We couldn’t be more excited to announce that we now offer custom color consultations for anyone who’s in desperate need of some crucial color advice. From kitchen cabinet and wall color questions to entire home color schemes, we’re whipping out our paint swatches and putting on our thinking caps to create some pretty foolproof color palettes. Take Cori for example, who wrote to us for help with the second floor addition that she popped on top of her one-story rambler (although we’re sure it was more complicated than we just made it sound). Here’s her letter:
I’ve got a giant white canvas of a new second floor that I need to choose paint colors for- help! The whole house has a light, bright craftsman feel to it. I’ve attached a photo of the new exterior. The first floor is mainly creams and tans, which sort of match the outside. I’d like the upstairs to feel light but still have some color. There are plenty of windows which should really help keep the airy feel without having to stick to just whites and creams. My one color must is Benjamin Moore’s ‘Caponata’. I’d like to use it running up the stairway wall so that it’s visible on both floors. Other than that, I’ve got nothing. I need paint colors for the following spaces: the family room downstairs that connects to the stairs, the staircase itself (which I’d love in Caponata), the sitting room upstairs off of the stairs, the office off of the sitting room, the master bedroom to the right of the staircase (pic attached), the hallway from the bedroom that leads to the bathroom (and eventually back to the office) and the bathroom itself. The bathroom is going to have light gray tile with gray-blue veins. I’m wondering how to pull the rooms together and still have some color. I keep heading toward blues or sea green, but that doesn’t work at all with the Caponata so I stop in my tracks. When our 9-year-old Lily saw the bedroom remake on your Decorating Advice page, she said, “OMG, that’s so awesomely cool now.” Can you do the same for us? Thanks! -Cori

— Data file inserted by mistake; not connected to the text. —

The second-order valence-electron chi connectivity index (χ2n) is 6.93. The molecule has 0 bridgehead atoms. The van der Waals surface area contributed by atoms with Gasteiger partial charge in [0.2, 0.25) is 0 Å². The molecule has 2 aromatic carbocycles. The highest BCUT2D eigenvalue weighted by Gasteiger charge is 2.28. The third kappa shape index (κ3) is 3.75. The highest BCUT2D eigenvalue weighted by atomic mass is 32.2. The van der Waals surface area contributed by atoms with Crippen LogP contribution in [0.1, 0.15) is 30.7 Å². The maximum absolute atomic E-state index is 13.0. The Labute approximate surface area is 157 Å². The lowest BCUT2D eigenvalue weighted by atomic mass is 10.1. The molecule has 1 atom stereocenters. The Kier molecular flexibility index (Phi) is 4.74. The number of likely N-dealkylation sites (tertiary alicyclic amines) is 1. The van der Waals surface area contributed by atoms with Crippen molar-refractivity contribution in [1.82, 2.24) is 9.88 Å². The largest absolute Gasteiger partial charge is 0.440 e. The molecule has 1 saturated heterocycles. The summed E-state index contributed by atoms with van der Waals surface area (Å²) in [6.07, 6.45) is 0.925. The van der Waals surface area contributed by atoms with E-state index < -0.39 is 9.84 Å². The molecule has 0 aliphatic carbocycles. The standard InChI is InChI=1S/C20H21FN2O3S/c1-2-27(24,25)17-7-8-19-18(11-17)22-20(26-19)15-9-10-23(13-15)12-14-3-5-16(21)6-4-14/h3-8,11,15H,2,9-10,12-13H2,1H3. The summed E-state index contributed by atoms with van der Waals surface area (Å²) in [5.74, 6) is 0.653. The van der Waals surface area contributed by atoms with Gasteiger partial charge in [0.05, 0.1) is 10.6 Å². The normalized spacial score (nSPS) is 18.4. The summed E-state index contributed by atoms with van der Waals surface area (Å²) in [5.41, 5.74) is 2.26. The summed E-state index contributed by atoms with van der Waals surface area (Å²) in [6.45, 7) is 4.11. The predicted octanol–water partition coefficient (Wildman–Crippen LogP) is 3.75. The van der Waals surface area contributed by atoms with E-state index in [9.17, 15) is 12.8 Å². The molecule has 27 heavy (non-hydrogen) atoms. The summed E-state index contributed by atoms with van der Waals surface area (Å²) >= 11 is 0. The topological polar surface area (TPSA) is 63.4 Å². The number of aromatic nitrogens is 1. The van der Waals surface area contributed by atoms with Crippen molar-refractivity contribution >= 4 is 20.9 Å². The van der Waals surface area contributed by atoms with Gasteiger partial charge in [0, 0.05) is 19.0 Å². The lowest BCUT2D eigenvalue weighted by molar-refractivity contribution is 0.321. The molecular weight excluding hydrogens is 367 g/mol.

What an accomplishment! A blank canvas to this caliber excites us like nobody’s business. So here’s the handy dandy paint chip palette that we whipped up for Cori’s light craftsman home with a bit of the color she craves:
Here’s the color scheme breakdown.
1. We’re suggesting five colors, all from the line, to tie the whole second floor together (while working seamlessly with the first-floor’s color scheme as well). Although you’ll see six swatches above, one of them is actually repeated in two of the spaces (so we included it twice so Cari could see how the rooms would flow). The first color swatch is for the downstairs family room that connects to the staircase. We picked Benjamin Moore’s Pensive because it’s the perfect neutral tone to tie into the cream color in the adjoining kitchen and it also works beautifully with Cori’s “color must”, which is the deep plumby brown color called Caponata that she’d love to see on the staircase wall in the space.
2. Speaking of Cori’s brilliant paint pick, here’s her beloved Caponata in all its glory. We love love love the deep rich tone and the fact that it will be seen both upstairs and downstairs (since it’ll be on the staircase wall) so it will keep both floors feeling cohesive while injecting a ton of moody sophistication to the entire house.